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Meditation and cancer patients

March 21, 2011 2:59:45 PM PDT
Dealing with the experience of cancer can sometimes result in heightened anxiety, stress and fear.

Now patients and survivors have turned to the practice of meditation to help them cope and adjust.

The cancer patients at Gilda's Club Westchester sit in stillness, focusing their minds and their attention on one thing. In this case, they are focusing all their attention on their breath.

They've come through the signature red doors at the Cancer Support Center to learn and practice meditation. Their reasons for coming are personal and similar.

"I'm trying to go for a more natural way of becoming more peaceful, more relaxed, less agitated, less worried," said cancer survivor Regina Kirsch.

"Especially with cancer , I think it's great to be able to clear your mind, center yourself and kind of clear those worries away," said another cancer survivor Monica Ventorino.

Psychologist Merril Harmin has been teaching meditation for 30 years.

"We've noticed that an easy way to let go of a thought is to shift from the thinking to the breathing," said Harmin.

"We can open up our mind and our body works better. The glands work better. The nerves work better," said Harmin.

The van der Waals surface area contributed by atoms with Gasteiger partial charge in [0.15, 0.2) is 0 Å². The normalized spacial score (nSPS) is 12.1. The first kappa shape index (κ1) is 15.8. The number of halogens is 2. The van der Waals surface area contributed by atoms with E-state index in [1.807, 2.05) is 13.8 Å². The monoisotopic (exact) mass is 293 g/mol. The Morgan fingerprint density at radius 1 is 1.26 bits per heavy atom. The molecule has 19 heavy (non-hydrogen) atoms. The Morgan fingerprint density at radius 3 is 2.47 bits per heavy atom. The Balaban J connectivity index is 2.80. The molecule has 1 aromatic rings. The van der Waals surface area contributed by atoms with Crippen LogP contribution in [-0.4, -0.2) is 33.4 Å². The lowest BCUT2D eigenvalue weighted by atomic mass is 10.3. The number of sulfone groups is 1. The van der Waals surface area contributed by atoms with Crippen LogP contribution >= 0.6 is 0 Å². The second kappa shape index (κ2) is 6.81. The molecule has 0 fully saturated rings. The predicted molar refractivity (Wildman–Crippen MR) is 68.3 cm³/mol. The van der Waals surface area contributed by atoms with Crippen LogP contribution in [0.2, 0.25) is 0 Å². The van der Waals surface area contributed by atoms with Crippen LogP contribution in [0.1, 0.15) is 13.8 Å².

Research shows that people who meditate heal faster and get sick less quickly and less often.

A recent study by researchers at Massachusetts General Hospital found that 30 minutes a day of meditation changed areas of the brain associated with memory, sense of self, empathy and stress. The study was published in the current issue of Psychiatry: Neuroimaging Research.

"I just found that I had to do meditation just to stay calm because I was just so anxious all the time. But I still have thoughts of cancer. It will be two years in April that I was diagnosed, so I'm on the mends. I definitely feel I'm on the mends," said cancer survivor Chris Smith.

"It's a form of stationary relaxation and I really enjoyed it. You're in piece with your mind," said Eva Culhane.

"It really helped me to relax and to sleep better. I had been taking sleeping pills so I was very happy that after 6 weeks of meditation I managed to get off my sleeping pills," Culhane added.

Off pills and into a calmer plane with the help of a 2,000 year old therapy.

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